Obscure, semi-useful practical information for budding diehard Japanophiles:
Did you know that Japan is now the cheapest country in Asia to send stuff home if your home is called California? It costs 1080 yen (US$10.50) to send a small packet (max two kgs) by sea. The next cheapest, Hong Kong, is HK$83 for 2kgs, which is US$11. Everywhere else I know is much, much more. Malaysia used to be my go-to place, but I threw up in my mouth when I saw their latest rate increases.
Did you know that if you want to fly between the capitals of the two biggest economies in Asia, Beijing and Tokyo, it’s cheapest to buy two separate flights on AirAsia.com, where each flight is over 6 hours? The fact that I didn’t do that means I am getting old. I did the next cheapest, which was still ridiculous: I flew via Manila, a solid 4+ hours from either place on Cebu Pacific Air.
I have flown Cebu Pacific Air maybe five times by now and every time they are sharks about checking onward tickets. Last time at the check-in counter they even had a proclamation printed and laminated from some government official declaring that it must be shown. You might want to look into a fake onward ticket.
There’s a new place to hitchhike from Tokyo’s Narita airport to town. The only highway parking area between the airport and Tokyo is Shisui, which has become a behemoth since the Shisui Premium Outlets opened up in the same parking lot. There are 200 yen(?) shuttle buses straight from the airport, but if you are just going to central Tokyo, you’ll have to balance that 200 yen with the 1030 yen, 80 minute, Keisei train. There are now JR express trains that cost 1500 yen to Shinjuku and take one hour (The train costs more in the reverse direction.)
Sleeping in or near airports
Tokyo airport police are now very lenient about letting people sleep in both of Tokyo’s airports. I didn’t have to show a ticket to prove I was flying out. The place to go in Narita is the staff area upstairs in Terminal 2. There is a staff area in Terminal 1 that is less secluded. Both are just a few rows of seats that have potted plants and signs saying they are for staff, but I didn’t notice any obvious staff on the long, soft, armrest-less benches. I slept well, and I am poor sleeper in the best of times.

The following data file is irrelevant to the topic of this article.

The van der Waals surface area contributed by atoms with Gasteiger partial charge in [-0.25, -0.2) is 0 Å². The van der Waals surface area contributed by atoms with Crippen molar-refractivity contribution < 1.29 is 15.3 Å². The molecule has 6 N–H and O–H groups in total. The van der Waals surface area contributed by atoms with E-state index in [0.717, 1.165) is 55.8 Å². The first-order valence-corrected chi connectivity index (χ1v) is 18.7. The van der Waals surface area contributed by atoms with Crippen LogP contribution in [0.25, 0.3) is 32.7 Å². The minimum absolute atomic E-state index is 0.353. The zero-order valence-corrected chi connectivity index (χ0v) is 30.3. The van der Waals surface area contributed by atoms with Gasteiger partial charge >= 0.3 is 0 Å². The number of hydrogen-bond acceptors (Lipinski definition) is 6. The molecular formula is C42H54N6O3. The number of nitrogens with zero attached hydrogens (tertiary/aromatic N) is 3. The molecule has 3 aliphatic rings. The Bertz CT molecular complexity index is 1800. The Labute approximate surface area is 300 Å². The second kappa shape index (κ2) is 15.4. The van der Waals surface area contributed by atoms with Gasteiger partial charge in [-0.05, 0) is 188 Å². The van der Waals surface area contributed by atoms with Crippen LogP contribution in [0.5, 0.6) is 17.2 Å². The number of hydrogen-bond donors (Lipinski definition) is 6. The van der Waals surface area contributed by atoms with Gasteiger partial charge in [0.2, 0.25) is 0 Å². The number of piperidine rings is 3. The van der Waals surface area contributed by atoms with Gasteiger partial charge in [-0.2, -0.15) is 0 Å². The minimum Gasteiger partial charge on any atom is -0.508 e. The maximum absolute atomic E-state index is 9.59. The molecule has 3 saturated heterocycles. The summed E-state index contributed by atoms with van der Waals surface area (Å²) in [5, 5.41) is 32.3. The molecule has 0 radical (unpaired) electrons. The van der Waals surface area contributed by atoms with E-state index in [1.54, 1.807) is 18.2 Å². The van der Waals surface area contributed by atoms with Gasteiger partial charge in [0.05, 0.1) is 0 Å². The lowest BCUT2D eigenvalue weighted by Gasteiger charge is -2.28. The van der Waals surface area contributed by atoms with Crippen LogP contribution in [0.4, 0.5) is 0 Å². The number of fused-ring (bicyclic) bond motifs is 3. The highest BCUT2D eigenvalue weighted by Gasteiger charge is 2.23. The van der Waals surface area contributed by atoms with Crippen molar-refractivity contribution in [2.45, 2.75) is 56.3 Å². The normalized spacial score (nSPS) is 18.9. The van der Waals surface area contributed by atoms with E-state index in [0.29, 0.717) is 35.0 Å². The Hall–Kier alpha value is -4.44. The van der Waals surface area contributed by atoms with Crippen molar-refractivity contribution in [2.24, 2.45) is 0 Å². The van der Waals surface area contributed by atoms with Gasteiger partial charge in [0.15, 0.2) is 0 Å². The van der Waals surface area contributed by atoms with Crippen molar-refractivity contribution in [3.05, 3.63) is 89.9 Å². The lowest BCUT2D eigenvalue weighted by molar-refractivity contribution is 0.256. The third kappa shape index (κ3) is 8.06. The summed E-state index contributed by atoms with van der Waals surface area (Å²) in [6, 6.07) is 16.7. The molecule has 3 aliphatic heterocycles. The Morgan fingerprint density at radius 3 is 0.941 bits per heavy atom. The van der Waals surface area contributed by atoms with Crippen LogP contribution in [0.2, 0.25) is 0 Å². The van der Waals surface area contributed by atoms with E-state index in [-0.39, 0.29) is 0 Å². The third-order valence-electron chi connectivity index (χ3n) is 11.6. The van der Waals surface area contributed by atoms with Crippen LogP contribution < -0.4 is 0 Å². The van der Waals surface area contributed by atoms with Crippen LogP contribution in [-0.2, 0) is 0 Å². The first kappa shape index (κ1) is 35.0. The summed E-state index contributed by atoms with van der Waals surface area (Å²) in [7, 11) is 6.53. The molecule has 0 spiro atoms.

The best place to sleep in Tokyo’s Haneda Airport is anywhere you can find space because everyone is sleeping there; AirAsia’s flight arrives after public transport has finished (whose fault is this?) I saw a pack of 15 people sleep in a row using their bags as a kind of bunker. Only in Japan would you not worry about someone stealing your bag. Otherwise, Haneda is either drafty or there just isn’t good hidden space. The other place to try is the edge of the terminal on the ground floor before you get to the parking lots. You might get some bench space.
If you don’t mind paying 2000 yen you can stay in the so-called Airport Hostel that is about eight km from the airport, but Yama-san will pick you up for free. I did all three: I slept in both airports and I stayed with Yama-san, which I wrote about last time here with the bonus of the greatest Japanese music video ever. For Japan it’s a very good deal, though I was ready to kill the idiot sleeping next to me. Let’s hope there’s a special place in hell reserved for those who type on their phones at 6am with the keypad volume on high. There has to be, right? What kind of inbred would do that? Same with the retards who have their incoming message tone on high. Once or twice, OK, but over and over? Have you gone deaf from your keypad volume?
Since when have so many travelers been raised by wolves? Traveling sucks, I’m telling you. Morocco, where I am now, is hearty confirmation since I came down with chicken pox, which is but one of a long line of curses I’ve endured on my visits here. That’s the next blog post.
I forgot to add this: conveyor belt sushi with even more automation than I was used to. The link is here if you can’t see it below.
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